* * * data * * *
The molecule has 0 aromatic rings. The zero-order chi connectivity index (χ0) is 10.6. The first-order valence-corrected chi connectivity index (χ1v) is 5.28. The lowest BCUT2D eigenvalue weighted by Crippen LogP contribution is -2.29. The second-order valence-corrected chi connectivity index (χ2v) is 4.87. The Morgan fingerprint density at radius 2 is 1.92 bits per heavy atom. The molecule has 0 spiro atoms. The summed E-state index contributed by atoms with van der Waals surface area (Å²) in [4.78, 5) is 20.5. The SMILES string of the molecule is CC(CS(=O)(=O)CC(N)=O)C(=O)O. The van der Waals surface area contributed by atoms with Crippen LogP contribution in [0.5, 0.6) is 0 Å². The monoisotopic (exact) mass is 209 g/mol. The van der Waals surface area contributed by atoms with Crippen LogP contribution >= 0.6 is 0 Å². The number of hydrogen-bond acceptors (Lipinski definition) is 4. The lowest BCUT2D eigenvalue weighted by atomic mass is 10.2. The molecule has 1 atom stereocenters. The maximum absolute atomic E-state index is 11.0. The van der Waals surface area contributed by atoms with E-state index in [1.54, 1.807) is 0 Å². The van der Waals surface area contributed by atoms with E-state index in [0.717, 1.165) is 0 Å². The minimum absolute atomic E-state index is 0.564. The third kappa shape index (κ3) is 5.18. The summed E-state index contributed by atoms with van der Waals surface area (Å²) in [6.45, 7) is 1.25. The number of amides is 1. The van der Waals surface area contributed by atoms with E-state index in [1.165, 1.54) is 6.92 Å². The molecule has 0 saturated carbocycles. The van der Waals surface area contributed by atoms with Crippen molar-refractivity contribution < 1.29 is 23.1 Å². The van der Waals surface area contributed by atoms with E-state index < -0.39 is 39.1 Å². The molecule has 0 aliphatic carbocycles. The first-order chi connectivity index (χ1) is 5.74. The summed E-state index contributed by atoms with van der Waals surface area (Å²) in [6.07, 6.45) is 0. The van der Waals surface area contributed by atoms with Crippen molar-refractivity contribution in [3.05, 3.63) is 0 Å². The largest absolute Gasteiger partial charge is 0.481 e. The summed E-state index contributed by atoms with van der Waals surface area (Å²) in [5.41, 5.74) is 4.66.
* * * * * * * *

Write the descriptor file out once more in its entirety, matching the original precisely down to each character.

The molecule has 0 aromatic rings. The zero-order chi connectivity index (χ0) is 10.6. The first-order valence-corrected chi connectivity index (χ1v) is 5.28. The lowest BCUT2D eigenvalue weighted by Crippen LogP contribution is -2.29. The second-order valence-corrected chi connectivity index (χ2v) is 4.87. The Morgan fingerprint density at radius 2 is 1.92 bits per heavy atom. The molecule has 0 spiro atoms. The summed E-state index contributed by atoms with van der Waals surface area (Å²) in [4.78, 5) is 20.5. The SMILES string of the molecule is CC(CS(=O)(=O)CC(N)=O)C(=O)O. The van der Waals surface area contributed by atoms with Crippen LogP contribution in [0.5, 0.6) is 0 Å². The monoisotopic (exact) mass is 209 g/mol. The van der Waals surface area contributed by atoms with Crippen LogP contribution >= 0.6 is 0 Å². The number of hydrogen-bond acceptors (Lipinski definition) is 4. The lowest BCUT2D eigenvalue weighted by atomic mass is 10.2. The molecule has 1 atom stereocenters. The maximum absolute atomic E-state index is 11.0. The van der Waals surface area contributed by atoms with E-state index in [1.54, 1.807) is 0 Å². The van der Waals surface area contributed by atoms with E-state index in [0.717, 1.165) is 0 Å². The minimum absolute atomic E-state index is 0.564. The third kappa shape index (κ3) is 5.18. The summed E-state index contributed by atoms with van der Waals surface area (Å²) in [6.45, 7) is 1.25. The number of amides is 1. The van der Waals surface area contributed by atoms with E-state index in [1.165, 1.54) is 6.92 Å². The molecule has 0 saturated carbocycles. The van der Waals surface area contributed by atoms with Crippen molar-refractivity contribution < 1.29 is 23.1 Å². The van der Waals surface area contributed by atoms with E-state index < -0.39 is 39.1 Å². The molecule has 0 aliphatic carbocycles. The first-order chi connectivity index (χ1) is 5.74. The summed E-state index contributed by atoms with van der Waals surface area (Å²) in [6.07, 6.45) is 0. The van der Waals surface area contributed by atoms with Crippen molar-refractivity contribution in [3.05, 3.63) is 0 Å². The largest absolute Gasteiger partial charge is 0.481 e. The summed E-state index contributed by atoms with van der Waals surface area (Å²) in [5.41, 5.74) is 4.66.